Original Query From Nancy Marie Robertson email@example.com 04 March 1998
Do people have suggestions for useful pieces/books on the involvement of reformers with pure milk campaigns (including milk stations, milk programs, and legislation requiring pasteurization, etc)? I ma particularly interested in the campaign/s in New York and/or involvement of settlement houses. While I am interested in the public health parts of the history, I am also curious about the preoccupation with milk. Is there a social history of this yet? Thanks.
From Mary Ann Irwin firstname.lastname@example.org 05 Mar 1998
The connection between women and the pure milk movement is the decline in breast-feeding and the rise in bottle feeding -- along with this came a corresponding rise in infant mortality, due to bovine tuberculosis and the lack of sanitary procedures at dairies. On sources, there is a wonderful essay by Molly Ladd-Taylor in Mother's of a New World (Koven & Michel eds) called "My Work Came Out of Agony and Grief". The essay is actually about the Sheppard-Towner Act, but it is rich in material on the maternal and infant health movement, which is where the pure milk campaigns "fit in."
From K. Endres Endres@uakron.edu 05 Mar 1998
With regard to pure milk....I'm not sure if there is a social history on this topic but I do know that several of the women's magazines, in their muckraking dealt with milk and additives to it.
From Jillian Dickert dickert@BINAH.CC.BRANDEIS.EDU 05 Mar 1998
I'd highly recommend Richard A. Meckel's book *Save the Babies: American Public Health Reform and the Prevention of Infant Mortality, 1850-1929* (Baltimore: Johns Hopkins U Press, 1990). Chapter 3 is titled "Pure Milk for Babies: Improving the Urban Milk Supply."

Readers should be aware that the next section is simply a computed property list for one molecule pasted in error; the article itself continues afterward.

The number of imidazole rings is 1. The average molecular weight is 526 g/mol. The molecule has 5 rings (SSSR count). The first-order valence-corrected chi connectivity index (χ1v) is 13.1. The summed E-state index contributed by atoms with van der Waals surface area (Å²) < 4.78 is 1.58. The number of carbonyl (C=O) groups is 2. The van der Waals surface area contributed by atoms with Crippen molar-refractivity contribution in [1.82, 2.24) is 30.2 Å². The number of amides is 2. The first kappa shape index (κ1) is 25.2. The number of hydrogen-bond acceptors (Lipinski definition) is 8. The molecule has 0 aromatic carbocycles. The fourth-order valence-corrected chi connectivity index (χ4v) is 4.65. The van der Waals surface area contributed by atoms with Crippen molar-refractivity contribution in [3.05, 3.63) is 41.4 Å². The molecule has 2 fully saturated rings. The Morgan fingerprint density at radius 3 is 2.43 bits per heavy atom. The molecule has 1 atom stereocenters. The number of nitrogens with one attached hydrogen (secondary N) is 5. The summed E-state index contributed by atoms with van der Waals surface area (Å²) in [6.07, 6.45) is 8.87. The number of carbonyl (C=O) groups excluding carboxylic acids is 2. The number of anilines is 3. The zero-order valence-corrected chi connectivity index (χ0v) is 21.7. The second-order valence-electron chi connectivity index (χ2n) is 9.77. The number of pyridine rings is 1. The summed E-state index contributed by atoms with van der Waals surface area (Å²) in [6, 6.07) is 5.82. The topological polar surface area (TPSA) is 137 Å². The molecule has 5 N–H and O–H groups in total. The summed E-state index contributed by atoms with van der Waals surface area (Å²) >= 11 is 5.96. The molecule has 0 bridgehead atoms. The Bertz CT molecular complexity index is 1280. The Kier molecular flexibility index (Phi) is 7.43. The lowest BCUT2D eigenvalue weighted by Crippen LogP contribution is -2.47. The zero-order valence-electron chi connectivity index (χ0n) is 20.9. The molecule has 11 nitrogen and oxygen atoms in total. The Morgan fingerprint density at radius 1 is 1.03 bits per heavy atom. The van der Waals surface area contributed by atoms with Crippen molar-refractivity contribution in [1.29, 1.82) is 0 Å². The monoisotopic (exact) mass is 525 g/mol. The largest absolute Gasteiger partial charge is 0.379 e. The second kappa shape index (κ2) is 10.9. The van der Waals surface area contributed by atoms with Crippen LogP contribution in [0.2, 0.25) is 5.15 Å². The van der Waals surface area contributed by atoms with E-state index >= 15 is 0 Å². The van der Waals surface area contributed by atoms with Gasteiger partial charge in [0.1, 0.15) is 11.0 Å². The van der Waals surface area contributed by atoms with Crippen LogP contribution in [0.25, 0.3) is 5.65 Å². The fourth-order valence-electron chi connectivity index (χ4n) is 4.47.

From Janet Golden email@example.com 05 March 1998
Re: pure milk see:
Richard Meckel _Save the Babies: American Public Health Reform and the Prevention of Infant Mortality, 1850-1929 (Johns Hopkins UP, 1990) on the New York campaign see Norman Shaftel, "A History of the Purification of Milk in New York: or, How Now Brown Cow," in Judith Walzer Leavitt and Ronald L. Numbers, _Sickness and Health in American Readings in the History of Medicine and Public Health (1st edition, 1978) for the contemporary perspective see Rowland Godfrey Freeman "Milk as an Agency in the Conveyance of Disease," Medical Record 49 (1896): 433 and Charles Harrington, "Infantile Mortality and Its Principle Cause--Dirty Milk" American Journal of the Medical Sciences 132 (1906) and Ernset Christopher Meyer, Infant Mortality in New York City: A Study of the Results Accomplished by Infant-Life Saving Agencies, 1855-1920 (Rockefeller Foundation International Health Board, 1929). For background see: Rima D. Apple, Mothers and Medicine: A Social History of Infant Feeding, 1890-1950, Janet Golden, A Social History of Wet Nursing: From Breast to Bottle, and Patricia Mooney Melvin, The Organic City: Urban Definition and Community Organization, 1880-1920 (Univ of Ky press) esp. pp. 26-56. Hpe this helps, if you need more you can write to me privately.
From Val Marie Johnson firstname.lastname@example.org 05 Mar 1998
The first thing of course that it brings to mind for me, particularly as a fixation (and aside from the very real health aspects), is whiteness.
I have to think that this is at least a sub textual aspect, particularly with the tag of 'purity' attached to it, which brings in moral implications. It makes me think of Mariana Valverde's work on soap as this kind of symbol (_The Age of Light, Soap, and Water: Moral Reform in English Canada, 1885-1925_).I cannot remember anything along this line with regard to milk.